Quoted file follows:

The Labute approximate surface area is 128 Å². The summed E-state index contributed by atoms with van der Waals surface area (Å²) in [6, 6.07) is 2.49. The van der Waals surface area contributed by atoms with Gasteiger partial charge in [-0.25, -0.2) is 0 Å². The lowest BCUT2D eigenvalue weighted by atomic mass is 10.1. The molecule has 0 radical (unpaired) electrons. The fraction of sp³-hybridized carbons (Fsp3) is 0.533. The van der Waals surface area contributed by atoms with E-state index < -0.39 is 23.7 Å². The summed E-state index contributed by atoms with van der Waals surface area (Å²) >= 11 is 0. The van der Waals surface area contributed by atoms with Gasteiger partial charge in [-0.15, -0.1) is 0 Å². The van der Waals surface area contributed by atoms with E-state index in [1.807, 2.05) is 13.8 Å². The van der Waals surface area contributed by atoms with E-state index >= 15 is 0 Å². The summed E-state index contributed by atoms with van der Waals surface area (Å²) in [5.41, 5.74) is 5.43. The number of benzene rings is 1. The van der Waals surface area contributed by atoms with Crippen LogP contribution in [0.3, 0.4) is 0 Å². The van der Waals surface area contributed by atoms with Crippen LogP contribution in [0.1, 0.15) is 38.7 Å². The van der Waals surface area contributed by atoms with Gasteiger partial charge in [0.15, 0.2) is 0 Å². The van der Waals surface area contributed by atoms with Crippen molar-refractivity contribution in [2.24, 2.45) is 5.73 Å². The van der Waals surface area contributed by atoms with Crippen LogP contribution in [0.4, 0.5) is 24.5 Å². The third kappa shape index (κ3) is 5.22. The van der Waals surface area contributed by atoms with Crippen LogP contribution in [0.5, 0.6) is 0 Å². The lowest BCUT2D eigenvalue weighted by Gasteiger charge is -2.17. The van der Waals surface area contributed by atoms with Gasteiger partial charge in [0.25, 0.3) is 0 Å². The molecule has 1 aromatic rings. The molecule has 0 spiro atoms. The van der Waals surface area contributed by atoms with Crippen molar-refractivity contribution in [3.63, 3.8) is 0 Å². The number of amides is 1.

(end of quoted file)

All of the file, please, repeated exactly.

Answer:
The Labute approximate surface area is 128 Å². The summed E-state index contributed by atoms with van der Waals surface area (Å²) in [6, 6.07) is 2.49. The van der Waals surface area contributed by atoms with Gasteiger partial charge in [-0.25, -0.2) is 0 Å². The lowest BCUT2D eigenvalue weighted by atomic mass is 10.1. The molecule has 0 radical (unpaired) electrons. The fraction of sp³-hybridized carbons (Fsp3) is 0.533. The van der Waals surface area contributed by atoms with E-state index < -0.39 is 23.7 Å². The summed E-state index contributed by atoms with van der Waals surface area (Å²) >= 11 is 0. The van der Waals surface area contributed by atoms with Gasteiger partial charge in [-0.15, -0.1) is 0 Å². The van der Waals surface area contributed by atoms with E-state index in [1.807, 2.05) is 13.8 Å². The van der Waals surface area contributed by atoms with E-state index >= 15 is 0 Å². The summed E-state index contributed by atoms with van der Waals surface area (Å²) in [5.41, 5.74) is 5.43. The number of benzene rings is 1. The van der Waals surface area contributed by atoms with Crippen LogP contribution in [0.3, 0.4) is 0 Å². The van der Waals surface area contributed by atoms with Crippen LogP contribution in [0.1, 0.15) is 38.7 Å². The van der Waals surface area contributed by atoms with Gasteiger partial charge in [0.15, 0.2) is 0 Å². The van der Waals surface area contributed by atoms with Crippen molar-refractivity contribution in [2.24, 2.45) is 5.73 Å². The van der Waals surface area contributed by atoms with Crippen LogP contribution in [0.4, 0.5) is 24.5 Å². The third kappa shape index (κ3) is 5.22. The van der Waals surface area contributed by atoms with Crippen LogP contribution in [0.5, 0.6) is 0 Å². The lowest BCUT2D eigenvalue weighted by Gasteiger charge is -2.17. The van der Waals surface area contributed by atoms with Gasteiger partial charge in [0.25, 0.3) is 0 Å². The molecule has 1 aromatic rings. The molecule has 0 spiro atoms. The van der Waals surface area contributed by atoms with Crippen molar-refractivity contribution in [3.63, 3.8) is 0 Å². The number of amides is 1.